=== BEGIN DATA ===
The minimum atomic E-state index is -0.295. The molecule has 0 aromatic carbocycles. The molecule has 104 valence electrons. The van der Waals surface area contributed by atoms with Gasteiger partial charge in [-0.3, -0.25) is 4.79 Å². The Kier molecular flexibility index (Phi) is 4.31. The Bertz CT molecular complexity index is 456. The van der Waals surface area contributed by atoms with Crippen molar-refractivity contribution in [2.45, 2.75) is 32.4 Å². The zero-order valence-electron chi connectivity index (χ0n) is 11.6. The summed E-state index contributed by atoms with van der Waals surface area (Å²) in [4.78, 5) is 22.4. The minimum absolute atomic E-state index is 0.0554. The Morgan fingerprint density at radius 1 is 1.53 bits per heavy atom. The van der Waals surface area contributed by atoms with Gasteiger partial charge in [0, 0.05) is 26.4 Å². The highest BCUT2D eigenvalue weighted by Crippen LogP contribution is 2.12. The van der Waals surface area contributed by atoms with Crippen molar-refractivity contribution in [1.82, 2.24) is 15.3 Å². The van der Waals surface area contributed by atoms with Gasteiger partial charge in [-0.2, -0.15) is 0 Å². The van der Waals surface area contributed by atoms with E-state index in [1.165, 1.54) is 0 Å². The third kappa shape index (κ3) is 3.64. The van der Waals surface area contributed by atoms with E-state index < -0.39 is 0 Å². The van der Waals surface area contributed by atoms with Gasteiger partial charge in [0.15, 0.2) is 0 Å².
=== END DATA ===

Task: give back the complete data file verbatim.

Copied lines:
The minimum atomic E-state index is -0.295. The molecule has 0 aromatic carbocycles. The molecule has 104 valence electrons. The van der Waals surface area contributed by atoms with Gasteiger partial charge in [-0.3, -0.25) is 4.79 Å². The Kier molecular flexibility index (Phi) is 4.31. The Bertz CT molecular complexity index is 456. The van der Waals surface area contributed by atoms with Crippen molar-refractivity contribution in [2.45, 2.75) is 32.4 Å². The zero-order valence-electron chi connectivity index (χ0n) is 11.6. The summed E-state index contributed by atoms with van der Waals surface area (Å²) in [4.78, 5) is 22.4. The minimum absolute atomic E-state index is 0.0554. The Morgan fingerprint density at radius 1 is 1.53 bits per heavy atom. The van der Waals surface area contributed by atoms with Gasteiger partial charge in [0, 0.05) is 26.4 Å². The highest BCUT2D eigenvalue weighted by Crippen LogP contribution is 2.12. The van der Waals surface area contributed by atoms with Crippen molar-refractivity contribution in [1.82, 2.24) is 15.3 Å². The van der Waals surface area contributed by atoms with Gasteiger partial charge in [-0.2, -0.15) is 0 Å². The van der Waals surface area contributed by atoms with E-state index in [1.165, 1.54) is 0 Å². The third kappa shape index (κ3) is 3.64. The van der Waals surface area contributed by atoms with E-state index < -0.39 is 0 Å². The van der Waals surface area contributed by atoms with Gasteiger partial charge in [0.15, 0.2) is 0 Å².